Power of Attorney
A power of attorney is used to give someone else legal authority to make decisions on your behalf. When creating one, you will be given the option of using a general power of attorney or a specific (specialized) power of attorney. A general power of attorney gives someone the legal right to act on your behalf, to sign contracts, and to make other legal binding decisions for you. Alternately, you can have a specific power of attorney made. This will limit the areas in which someone can make a decision on your behalf. Whichever you decide to use, it is likely you will need to have one made when you are taking care of your estate planning.
If you are ready to get started, I recommend that you consult with a licensed lawyer to be certain you have all of the forms you need to protect your assets and ensure they go where you intend.
Is Estate Planning for Everyone or Just the Wealthy?
Estate planning can be defined as the act of managing and arranging for the re-assignment and disposal of one’s assets in the event of their passing or incapacitation. This is often mistakenly thought of as a service only needed by the wealthy or those with a lot of assets; the truth of the matter is everyone needs to plan. The act of planning includes covering legal documents such as wills and trusts.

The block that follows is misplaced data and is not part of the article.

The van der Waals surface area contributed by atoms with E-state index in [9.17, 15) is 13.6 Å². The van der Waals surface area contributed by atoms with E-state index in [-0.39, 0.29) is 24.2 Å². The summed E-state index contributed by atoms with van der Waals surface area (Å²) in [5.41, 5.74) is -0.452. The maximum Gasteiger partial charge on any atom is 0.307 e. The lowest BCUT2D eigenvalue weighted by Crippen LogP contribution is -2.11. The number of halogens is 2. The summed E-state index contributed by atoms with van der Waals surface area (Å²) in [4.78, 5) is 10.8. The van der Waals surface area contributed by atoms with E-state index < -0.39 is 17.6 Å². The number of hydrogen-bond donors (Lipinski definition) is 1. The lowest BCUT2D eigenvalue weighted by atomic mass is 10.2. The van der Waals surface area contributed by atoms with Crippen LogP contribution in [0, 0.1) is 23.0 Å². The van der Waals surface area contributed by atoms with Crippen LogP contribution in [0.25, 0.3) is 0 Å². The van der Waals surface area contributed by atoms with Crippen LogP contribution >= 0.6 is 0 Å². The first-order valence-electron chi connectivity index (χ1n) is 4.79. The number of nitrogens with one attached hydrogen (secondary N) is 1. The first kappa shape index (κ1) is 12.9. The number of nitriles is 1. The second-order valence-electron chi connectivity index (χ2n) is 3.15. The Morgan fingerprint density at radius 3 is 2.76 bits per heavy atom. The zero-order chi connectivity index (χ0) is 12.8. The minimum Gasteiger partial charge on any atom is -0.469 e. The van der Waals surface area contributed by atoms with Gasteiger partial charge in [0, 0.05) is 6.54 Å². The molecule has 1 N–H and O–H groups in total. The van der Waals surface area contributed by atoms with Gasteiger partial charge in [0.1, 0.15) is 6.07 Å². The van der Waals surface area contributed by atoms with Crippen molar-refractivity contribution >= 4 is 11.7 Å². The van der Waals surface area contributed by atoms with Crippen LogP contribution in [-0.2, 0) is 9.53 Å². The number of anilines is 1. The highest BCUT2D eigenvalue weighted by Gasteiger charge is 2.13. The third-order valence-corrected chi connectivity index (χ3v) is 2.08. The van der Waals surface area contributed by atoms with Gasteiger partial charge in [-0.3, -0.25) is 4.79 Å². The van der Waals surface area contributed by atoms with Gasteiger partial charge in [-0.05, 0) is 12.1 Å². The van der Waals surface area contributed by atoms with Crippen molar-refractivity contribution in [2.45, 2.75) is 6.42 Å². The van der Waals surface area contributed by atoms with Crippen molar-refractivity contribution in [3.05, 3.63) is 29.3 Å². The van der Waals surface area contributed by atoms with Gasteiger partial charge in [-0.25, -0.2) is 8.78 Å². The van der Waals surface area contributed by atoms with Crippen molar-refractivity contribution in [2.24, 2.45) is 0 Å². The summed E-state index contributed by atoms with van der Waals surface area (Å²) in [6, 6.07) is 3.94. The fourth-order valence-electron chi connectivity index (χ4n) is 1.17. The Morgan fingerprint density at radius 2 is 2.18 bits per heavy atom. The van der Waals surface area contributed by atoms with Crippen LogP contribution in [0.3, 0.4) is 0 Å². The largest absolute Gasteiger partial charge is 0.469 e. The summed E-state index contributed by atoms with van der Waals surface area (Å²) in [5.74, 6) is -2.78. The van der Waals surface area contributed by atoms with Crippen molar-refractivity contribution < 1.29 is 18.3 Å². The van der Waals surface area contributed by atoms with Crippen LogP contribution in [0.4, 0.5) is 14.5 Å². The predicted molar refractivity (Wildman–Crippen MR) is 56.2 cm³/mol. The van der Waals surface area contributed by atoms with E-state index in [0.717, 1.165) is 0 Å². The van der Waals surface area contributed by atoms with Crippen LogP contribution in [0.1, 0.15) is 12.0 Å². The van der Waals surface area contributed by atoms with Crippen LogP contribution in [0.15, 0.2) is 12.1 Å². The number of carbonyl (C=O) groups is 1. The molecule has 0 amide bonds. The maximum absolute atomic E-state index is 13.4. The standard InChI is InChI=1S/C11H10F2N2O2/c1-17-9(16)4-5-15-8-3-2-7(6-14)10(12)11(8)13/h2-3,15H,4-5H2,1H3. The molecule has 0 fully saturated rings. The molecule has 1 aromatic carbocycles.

Avoid DIY Kits!
One of the biggest issues I have ran across recently is people using DIY estate planning services. While these can range from somewhat helpful services to completely inaccurate data, I would like to caution you about purchasing and using these types of kits, which often include nothing more than an E-book download and a few template forms. Although it may seem to be the economical choice, only a licensed and qualified attorney will truly know the ins and outs of state laws and estate planning procedures.
Once you have passed away and the probate court is assigning your assets, each document could come under scrutiny. If you hired a licensed attorney, you can rest assured that your documents will hold up. Is the few dollars you could save on a DIY kit really worth all the arguments that could be caused in settling your last wishes? Most likely the answer is no!
Selecting an Estate Planning Attorney to Assist You
When you are looking for an attorney to help with your estate planning, here are a few questions to ask.
- Do you have experience in Estate Planning?
- How often do you work with wills and trusts?
- How many years have you been practicing as an Attorney?
After asking those simple questions, you should have a pretty good idea of how experienced your potential attorney is in the field. There are of course several other factors that must be considered, and ultimately you should go with your gut feeling.
Estate Planning is not something that anyone looks forward too, the consequences of not planning are far worse though. Hire a qualified attorney and make sure your estate is planned properly.